And perhaps award-winning narrator Victor Warren can assist in boosting the novel’s reputation, too. Warren, who’s from Massachusetts, can “do a Texas accent that’s pure Matthew McConaughey,” said Phelan, explaining that Warren will bring his book to life. After auditioning 16 narrators for The Cuts that Cure who “were all great,” Phelan said Warran was “really head and shoulders above everyone else.”At the time of this interview, the audio was with engineers and May 9 was the projected date of the availability of the audiobook. “I can’t tell you how surreal it was to hear these words that’d only been in my head for so long suddenly coming out of someone else’s mouth,” Phelan said.“Professional narrators don’t just read the words on the page, they’ll use voices for different characters in a way that really helps to bring the text to life.” With one book down, Phelan is already into his second work, potentially titled Strutting Through the Storm. This round is proving a bit more challenging because of time management, Phelan said. Finding time to write his first book was simple because he was transitioning between jobs. But now, with the practice “going full bore,” Phelan has to approach his storytelling differently. “I’ve found that I can’t find the time to write fiction, I have to make the time,” he said. So, on the days when I write fiction, I get up between 3 and 3:30 a.m. and write until I have to start getting cleaned up to go to work at 5:30 a.m. “It’s tough, but the words don’t put themselves on the page, you have to do it.” Once he completes his second novel, Phelan looks forward to penning the next work. “I’d like to keep up a pace of a novel a year if possible. If this goes like I’m hoping, it has the potential to be a nice side gig for once I decide to retire from surgery, whenever that may be,” he said. For now, it just means continuing to tell stories.” “If you think this sounds like it would be fun,” he added teasingly,“you’re right.” “I’ve come to love everything about the culture of the border: the food, the music, the language, the people. It’s also got a dark underbelly down there that makes it fun to write about,” Phelan added. “For something that took shape as I wrote, it’s actually remarkable that the final product was so cohesive. “Again, I have Dana to thank for much of that.” Dana, is Dana Isaacson, the developmental editor who works for Blackstone publishing and the editor Phelan contracted to review the Cuts manuscript. Receiving “professional-level feedback” is crucial, Phelan said. “When people think of editors, they think of someone who proofs your writing looking for punctuation and syntax errors,” Phelan said. “Developmental editors are a different thing altogether. The job of a good DE is to advise you on story elements.” Phelan said after Dana read the draft, the constructive criticism was beneficially specific: “Tone this part down, build this part up. Give the protagonist a love interest. Combine these two characters into one. This scene doesn’t work, get rid of it. This scene is great, flesh out the interaction here,” Phelan recalled. “He really helped take the story to the next level.”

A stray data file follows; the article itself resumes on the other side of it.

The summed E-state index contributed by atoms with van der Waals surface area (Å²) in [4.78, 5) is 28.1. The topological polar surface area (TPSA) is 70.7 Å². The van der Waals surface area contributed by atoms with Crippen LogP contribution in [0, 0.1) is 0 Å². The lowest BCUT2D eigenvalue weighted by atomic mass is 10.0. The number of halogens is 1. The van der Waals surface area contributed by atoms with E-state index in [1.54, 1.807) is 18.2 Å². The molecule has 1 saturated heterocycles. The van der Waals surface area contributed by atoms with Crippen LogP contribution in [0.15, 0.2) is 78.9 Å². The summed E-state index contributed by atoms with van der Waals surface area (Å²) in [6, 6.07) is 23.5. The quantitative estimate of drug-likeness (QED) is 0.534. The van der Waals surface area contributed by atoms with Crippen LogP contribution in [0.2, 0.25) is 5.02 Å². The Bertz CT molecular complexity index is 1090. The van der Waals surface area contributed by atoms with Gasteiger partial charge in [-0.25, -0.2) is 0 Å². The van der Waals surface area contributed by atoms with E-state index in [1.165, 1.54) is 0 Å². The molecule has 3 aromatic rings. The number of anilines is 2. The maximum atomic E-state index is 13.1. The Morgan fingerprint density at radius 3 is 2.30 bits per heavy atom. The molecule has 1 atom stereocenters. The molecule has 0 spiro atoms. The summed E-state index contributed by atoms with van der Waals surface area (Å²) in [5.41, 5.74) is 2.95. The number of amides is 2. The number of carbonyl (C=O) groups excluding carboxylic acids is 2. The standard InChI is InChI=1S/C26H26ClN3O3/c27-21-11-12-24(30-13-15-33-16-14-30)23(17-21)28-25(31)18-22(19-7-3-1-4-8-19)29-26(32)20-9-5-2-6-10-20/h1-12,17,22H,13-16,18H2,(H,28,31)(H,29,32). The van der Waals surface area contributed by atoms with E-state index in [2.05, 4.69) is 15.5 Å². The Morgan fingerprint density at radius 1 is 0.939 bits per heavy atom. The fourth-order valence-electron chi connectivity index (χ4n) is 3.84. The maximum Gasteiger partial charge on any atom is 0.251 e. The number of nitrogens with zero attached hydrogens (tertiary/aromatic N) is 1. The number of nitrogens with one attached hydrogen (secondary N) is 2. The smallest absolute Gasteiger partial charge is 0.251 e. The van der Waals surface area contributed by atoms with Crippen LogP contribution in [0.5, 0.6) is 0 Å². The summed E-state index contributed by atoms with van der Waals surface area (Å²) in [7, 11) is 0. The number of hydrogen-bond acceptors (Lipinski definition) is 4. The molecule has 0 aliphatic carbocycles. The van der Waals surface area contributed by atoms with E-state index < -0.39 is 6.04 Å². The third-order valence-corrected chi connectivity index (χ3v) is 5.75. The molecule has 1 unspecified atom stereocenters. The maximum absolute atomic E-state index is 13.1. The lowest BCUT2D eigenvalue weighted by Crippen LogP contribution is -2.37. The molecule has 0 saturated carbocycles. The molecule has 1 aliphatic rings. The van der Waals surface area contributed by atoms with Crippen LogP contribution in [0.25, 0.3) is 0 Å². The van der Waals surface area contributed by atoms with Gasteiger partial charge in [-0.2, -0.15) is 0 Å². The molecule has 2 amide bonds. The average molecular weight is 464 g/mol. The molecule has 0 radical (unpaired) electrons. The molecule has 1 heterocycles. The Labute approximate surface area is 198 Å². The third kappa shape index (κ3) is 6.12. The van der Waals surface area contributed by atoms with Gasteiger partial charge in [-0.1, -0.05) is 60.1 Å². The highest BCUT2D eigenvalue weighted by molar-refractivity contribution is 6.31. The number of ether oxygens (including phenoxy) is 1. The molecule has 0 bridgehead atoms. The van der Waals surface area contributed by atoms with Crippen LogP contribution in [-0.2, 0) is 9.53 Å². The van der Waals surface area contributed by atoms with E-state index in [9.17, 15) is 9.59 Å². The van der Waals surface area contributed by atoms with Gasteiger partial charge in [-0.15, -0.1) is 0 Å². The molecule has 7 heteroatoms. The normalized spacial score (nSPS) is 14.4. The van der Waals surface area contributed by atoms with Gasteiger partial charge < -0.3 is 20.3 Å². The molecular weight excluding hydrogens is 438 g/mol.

8 • West Fort Bend Living